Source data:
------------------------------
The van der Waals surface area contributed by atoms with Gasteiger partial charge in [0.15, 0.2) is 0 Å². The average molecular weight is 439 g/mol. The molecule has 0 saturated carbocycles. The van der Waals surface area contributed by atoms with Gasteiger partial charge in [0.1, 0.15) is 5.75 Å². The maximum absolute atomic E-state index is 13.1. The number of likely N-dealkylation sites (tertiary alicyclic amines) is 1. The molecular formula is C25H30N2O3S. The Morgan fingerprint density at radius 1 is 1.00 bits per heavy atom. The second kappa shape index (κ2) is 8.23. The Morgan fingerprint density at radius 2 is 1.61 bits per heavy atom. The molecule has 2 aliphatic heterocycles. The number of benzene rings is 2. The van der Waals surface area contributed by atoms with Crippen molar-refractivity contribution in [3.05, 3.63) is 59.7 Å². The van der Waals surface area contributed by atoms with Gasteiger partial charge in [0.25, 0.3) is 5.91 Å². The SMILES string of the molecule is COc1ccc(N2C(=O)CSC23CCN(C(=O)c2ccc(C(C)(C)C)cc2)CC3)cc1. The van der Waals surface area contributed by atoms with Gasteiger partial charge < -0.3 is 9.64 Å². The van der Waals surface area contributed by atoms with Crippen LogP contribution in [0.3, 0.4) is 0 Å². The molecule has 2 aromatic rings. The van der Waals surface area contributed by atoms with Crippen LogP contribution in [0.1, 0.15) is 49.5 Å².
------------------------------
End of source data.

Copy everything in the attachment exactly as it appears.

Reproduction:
The van der Waals surface area contributed by atoms with Gasteiger partial charge in [0.15, 0.2) is 0 Å². The average molecular weight is 439 g/mol. The molecule has 0 saturated carbocycles. The van der Waals surface area contributed by atoms with Gasteiger partial charge in [0.1, 0.15) is 5.75 Å². The maximum absolute atomic E-state index is 13.1. The number of likely N-dealkylation sites (tertiary alicyclic amines) is 1. The molecular formula is C25H30N2O3S. The Morgan fingerprint density at radius 1 is 1.00 bits per heavy atom. The second kappa shape index (κ2) is 8.23. The Morgan fingerprint density at radius 2 is 1.61 bits per heavy atom. The molecule has 2 aliphatic heterocycles. The number of benzene rings is 2. The van der Waals surface area contributed by atoms with Crippen molar-refractivity contribution in [3.05, 3.63) is 59.7 Å². The van der Waals surface area contributed by atoms with Gasteiger partial charge in [0.25, 0.3) is 5.91 Å². The SMILES string of the molecule is COc1ccc(N2C(=O)CSC23CCN(C(=O)c2ccc(C(C)(C)C)cc2)CC3)cc1. The van der Waals surface area contributed by atoms with Gasteiger partial charge < -0.3 is 9.64 Å². The van der Waals surface area contributed by atoms with Crippen LogP contribution in [0.3, 0.4) is 0 Å². The molecule has 2 aromatic rings. The van der Waals surface area contributed by atoms with Crippen LogP contribution in [0.1, 0.15) is 49.5 Å².